Sweet Birds of Youth

Hedi Slimane talks to Jefferson Hack about his "Sweet Birds of Youth" exhibition.

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Jefferson Hack and Hedi Slimane caught up to talk about Sweet Bird of Youth, a group show of original works by 15 artists curated by the designer.

JH: Why are you staging this group show in Berlin? What role does the city play in your life?
HS: A year ago, I was asked to do a group show, for Arndt and Partners Gallery in Berlin. I hadn't done anything in the city since my exhibition and residency at the Kunstwerke in 2002. I assume Berlin will always be a transitional city for me, something like a free zone. I started to contact some friends after I'd read this novel by Tenessee Williams.

JH: You did a series of images of Berlin for a book of the same title. How has the city changed since then for you?
HS: It has really changed. It seems as if it wouldn't be possible to do these pictures again if I wanted to. It was a transient time. Berlin is a different city now – it's much more predictable.

JH: Are you drawn more to the architecture, the structure of the city, or more to the people, the emotion of a city?
HS: Everything really. The vibrancy of the city is very particular. I guess it's the layers of history, the juxtaposition of diffferent architecture, and the people – who mostly come from other areas of Germany ¬– that create this energy. Everyone here is trying to project or invent their own definition of the city. Berlin is like a playground in perpetual mutation.

JH: What is the connecting thread of the show?
HS: It is rather organic. I already knew most of the artists and most of them are from New York. I actually have another show called Young Americans a week later at Foam Museum in Amsterdam, with portraits about this generation of artists. Sweet Bird of Youth is connected to this show. When I left for America, after Dior, I started this project.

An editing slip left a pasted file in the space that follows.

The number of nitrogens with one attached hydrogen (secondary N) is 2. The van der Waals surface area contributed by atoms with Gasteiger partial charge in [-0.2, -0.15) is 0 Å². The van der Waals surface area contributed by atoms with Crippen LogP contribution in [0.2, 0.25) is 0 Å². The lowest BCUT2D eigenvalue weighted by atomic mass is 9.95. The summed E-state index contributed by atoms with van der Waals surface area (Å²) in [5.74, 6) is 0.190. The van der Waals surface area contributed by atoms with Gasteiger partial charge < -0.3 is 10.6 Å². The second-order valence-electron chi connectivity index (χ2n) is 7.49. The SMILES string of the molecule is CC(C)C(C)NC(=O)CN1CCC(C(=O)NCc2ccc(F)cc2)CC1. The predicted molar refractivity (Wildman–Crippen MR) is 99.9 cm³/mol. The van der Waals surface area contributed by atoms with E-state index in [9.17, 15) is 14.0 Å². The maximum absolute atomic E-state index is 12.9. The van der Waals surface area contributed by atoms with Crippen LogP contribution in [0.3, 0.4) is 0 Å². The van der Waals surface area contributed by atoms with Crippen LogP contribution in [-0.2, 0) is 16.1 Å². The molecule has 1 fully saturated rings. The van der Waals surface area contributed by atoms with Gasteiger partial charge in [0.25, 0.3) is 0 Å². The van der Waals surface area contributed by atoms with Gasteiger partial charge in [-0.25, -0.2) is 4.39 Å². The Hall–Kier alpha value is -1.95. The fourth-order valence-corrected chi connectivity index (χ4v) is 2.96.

JH: Were all the pieces specially commissioned?
HS: Yes. I was not really interested in curating existing works. It needed to be in progress, and an organic project, something like automatic writing, where you are not quite sure of the ending. It ended up like a pattern, almost like a short novel.

JH: Is any of your own work included?
HS: Yes, mostly like a topography, or something like a syntax. There are some recent photographs and a lot of new pieces, mostly sound installations, and videos.

JH: Sweet Bird of Youth – what is the significance of this title for you?
HS: I was reading the Tenessee Williams's novel a couple of years ago, and was quite taken by the main character, Chance, and his fall from grace. The title intrigued me, and it's clearly a nostalgic take. So, I asked Jon Savage to write the synopsis for the show, and I proposed it to 15 artists.

JH: What is it about youth that captivates you?
HS: It doesn't really, but I have a history of it, both in photography and fashion, it's been there, since I was a teenager. I'm now starting to go through my photo archives, which start in 1985. I just had a show at Ellipse Foundation in Lisbonne, and the curator wanted to show a series on teenage surfers off the coast of Portugal from the late 80s. I took pictures as usual out of boredom, walking up and down the beaches, with a camera in my hand.

JH: Do you consider yourself a voyeur of youth or an appreciator of the work of others when it comes to this subject?
HS: Rather an archivist, than a voyeur. Lately, I've got more satisfaction working on collective projects.

JH: Do you feel emotionally attached to the state of adolescence, and is this nostalgic?
HS: Not particularly, but I assume the show is totally nostalgic, which is precisely the contrary of what I'm normally interested in. It is like a disenchanted fairy tale, a disillusioned fantasy. From Slater Bradley's piece on Michael Jackson, to Terence Koh's ritual space, it is exploring a utopia of freedom, and perpetual conventions, which are beyond archetypal.

JH: Do you wish you were still 16?
HS: Not at all. I had the worst time ever at 16. I was totally autistic, and locked myself in my room. I felt I had a complex because I was skinny – people thought I was sick, and tried to feed me like a goose. It was quite tragic really.

Sweet Bird of Youth is showing at Arndt & Partner
Zimmerstrase 90/91, Berlin
Until August 31.

Young American portraits by Hedi Slimane are on show at Foam
Keizersgracht, 609, Amsterdam
From July 15 until September 12.
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